And if you want an awesome photo of badass women wearing face masks in response to Spanish Influenza, here you go: the St. Louis Red Cross Motor Corps on duty during the Oct. 1918 Influenza epidemic, from Library of Congress.


Keep safe, wash your hands, and watch what you post online.  I'm off to research Turkish nose veils.


- Dale Jarvis, Clarke's Beach, Newfoundland, 15 April 2020.




Monday, 6 April 2020

Exciting news! Haunted Ground ebook is on sale this week for just $4.99!


Our friends over at Flanker Press have announced that for this week (April 6 - 12), all e-book versions of Haunted Ground are just $4.99!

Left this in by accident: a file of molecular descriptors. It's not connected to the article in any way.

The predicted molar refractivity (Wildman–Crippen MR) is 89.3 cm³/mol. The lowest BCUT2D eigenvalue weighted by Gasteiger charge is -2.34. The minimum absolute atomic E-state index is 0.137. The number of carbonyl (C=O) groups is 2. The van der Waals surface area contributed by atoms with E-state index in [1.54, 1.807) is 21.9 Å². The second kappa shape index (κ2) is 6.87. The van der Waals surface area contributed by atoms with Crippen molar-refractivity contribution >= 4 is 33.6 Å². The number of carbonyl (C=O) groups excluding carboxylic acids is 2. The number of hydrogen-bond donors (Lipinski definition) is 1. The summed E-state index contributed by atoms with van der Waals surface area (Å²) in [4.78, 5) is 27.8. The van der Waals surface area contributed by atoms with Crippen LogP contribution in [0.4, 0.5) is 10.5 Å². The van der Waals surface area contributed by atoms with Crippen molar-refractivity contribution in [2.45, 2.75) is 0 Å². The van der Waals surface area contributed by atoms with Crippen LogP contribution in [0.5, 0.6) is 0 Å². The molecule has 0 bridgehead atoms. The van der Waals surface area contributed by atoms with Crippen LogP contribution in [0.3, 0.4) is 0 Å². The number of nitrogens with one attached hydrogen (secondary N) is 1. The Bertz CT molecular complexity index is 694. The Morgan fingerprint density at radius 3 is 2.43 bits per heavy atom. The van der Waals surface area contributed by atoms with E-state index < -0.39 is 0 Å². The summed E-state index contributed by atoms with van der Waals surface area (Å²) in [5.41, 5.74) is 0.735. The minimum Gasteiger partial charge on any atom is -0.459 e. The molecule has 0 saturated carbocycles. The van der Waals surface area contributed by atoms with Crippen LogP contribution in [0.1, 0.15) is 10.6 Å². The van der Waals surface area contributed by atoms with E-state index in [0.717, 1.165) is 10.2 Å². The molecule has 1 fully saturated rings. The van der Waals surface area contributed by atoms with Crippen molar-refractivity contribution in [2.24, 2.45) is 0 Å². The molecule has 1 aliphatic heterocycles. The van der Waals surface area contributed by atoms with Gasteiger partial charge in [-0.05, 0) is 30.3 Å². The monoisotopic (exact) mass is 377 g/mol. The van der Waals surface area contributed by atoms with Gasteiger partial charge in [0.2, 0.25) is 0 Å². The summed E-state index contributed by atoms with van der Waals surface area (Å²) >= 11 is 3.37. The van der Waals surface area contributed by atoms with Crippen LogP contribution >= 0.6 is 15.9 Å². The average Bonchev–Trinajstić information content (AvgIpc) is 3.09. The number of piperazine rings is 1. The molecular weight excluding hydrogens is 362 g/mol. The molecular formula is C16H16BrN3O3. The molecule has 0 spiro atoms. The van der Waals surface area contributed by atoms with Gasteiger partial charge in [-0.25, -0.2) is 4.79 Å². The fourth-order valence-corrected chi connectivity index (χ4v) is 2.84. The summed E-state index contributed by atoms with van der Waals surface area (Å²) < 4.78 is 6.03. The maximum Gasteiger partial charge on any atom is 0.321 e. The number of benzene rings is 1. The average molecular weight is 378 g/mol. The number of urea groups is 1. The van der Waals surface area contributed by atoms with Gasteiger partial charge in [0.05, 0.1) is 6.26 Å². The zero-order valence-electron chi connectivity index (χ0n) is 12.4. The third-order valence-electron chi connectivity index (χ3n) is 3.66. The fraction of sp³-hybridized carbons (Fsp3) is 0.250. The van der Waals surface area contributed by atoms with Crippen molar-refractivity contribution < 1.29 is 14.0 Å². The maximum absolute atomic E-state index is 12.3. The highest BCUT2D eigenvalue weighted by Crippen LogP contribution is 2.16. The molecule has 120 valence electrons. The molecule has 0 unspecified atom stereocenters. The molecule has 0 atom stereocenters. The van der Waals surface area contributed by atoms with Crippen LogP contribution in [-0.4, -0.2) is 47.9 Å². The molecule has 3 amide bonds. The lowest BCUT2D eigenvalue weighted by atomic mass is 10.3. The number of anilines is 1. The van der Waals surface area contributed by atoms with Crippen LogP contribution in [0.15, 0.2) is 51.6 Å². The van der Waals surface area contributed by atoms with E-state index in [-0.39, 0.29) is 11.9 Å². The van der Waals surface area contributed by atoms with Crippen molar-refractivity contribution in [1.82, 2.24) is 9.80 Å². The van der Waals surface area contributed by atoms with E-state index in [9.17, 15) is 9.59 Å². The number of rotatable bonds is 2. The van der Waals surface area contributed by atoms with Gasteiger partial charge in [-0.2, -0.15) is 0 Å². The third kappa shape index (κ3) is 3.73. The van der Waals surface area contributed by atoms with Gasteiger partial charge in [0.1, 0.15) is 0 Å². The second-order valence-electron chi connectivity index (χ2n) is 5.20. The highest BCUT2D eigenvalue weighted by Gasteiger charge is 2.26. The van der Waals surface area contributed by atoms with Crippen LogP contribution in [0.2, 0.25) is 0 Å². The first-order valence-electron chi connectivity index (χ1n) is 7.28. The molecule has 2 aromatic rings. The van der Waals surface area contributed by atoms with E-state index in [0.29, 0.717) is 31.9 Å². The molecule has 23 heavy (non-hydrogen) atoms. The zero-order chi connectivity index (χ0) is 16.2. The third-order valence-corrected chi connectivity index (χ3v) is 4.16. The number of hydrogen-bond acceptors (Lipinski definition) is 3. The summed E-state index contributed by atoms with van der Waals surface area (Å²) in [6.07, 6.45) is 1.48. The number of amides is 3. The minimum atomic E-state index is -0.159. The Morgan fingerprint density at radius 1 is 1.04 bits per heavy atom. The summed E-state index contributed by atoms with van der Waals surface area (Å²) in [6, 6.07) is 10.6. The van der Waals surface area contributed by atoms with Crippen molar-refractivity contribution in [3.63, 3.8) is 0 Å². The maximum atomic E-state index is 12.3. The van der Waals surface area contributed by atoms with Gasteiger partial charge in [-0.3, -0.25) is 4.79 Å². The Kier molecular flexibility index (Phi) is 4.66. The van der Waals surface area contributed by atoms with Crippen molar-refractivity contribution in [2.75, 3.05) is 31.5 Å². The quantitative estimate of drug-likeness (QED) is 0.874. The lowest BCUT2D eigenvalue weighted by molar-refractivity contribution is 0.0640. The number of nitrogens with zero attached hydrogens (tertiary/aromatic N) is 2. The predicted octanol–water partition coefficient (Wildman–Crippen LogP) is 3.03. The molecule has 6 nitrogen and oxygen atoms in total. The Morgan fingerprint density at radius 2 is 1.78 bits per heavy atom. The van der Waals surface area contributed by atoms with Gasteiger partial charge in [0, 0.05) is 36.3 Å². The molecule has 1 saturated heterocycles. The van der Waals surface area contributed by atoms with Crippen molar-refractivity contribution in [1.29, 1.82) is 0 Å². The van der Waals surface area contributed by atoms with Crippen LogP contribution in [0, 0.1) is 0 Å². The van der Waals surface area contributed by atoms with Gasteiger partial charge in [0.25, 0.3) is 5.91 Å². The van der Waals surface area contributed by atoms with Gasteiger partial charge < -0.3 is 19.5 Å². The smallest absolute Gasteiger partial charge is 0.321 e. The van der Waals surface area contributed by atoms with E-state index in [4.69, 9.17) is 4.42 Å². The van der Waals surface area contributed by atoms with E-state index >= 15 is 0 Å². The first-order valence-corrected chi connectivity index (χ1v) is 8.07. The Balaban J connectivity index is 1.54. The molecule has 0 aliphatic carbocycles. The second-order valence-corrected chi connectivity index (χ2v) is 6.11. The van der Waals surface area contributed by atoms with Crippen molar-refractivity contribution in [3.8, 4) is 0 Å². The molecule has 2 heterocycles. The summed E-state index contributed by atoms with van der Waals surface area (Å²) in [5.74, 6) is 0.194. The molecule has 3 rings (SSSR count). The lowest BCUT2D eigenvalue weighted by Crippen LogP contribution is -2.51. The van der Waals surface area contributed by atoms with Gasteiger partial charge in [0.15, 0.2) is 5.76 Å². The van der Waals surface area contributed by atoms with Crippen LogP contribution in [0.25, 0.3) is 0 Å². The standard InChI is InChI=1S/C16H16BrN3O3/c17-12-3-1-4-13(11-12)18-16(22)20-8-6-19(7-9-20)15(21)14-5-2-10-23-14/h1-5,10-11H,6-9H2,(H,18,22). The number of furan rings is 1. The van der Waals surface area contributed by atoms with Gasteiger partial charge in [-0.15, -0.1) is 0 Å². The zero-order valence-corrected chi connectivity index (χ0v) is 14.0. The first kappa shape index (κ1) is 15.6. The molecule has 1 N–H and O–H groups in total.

In this collection of ghostly tales, I will introduce you to old legends, including spectral Viking longships, encounters with ghostly ferrymen, and strange voices on the trapline, while exploring classic elements of local folklore such as tokens and premonitions, bad weather lights, and the Old Hag herself. In addition to historical tales, you will also come face to face with some of the province’s eeriest urban legends, from the mysterious Red Eyes of Glovertown, to the chilling west coast Webber, to the Phantom Drummer of Conception Bay North. With leaping witches, dancing devils, phantom locomotives, and even a ghostly kitten or two, there is no mistaking that you are exploring truly haunted ground. 

You can find your copy here: 

Kobo

Amazon

Barnes and Noble

Apple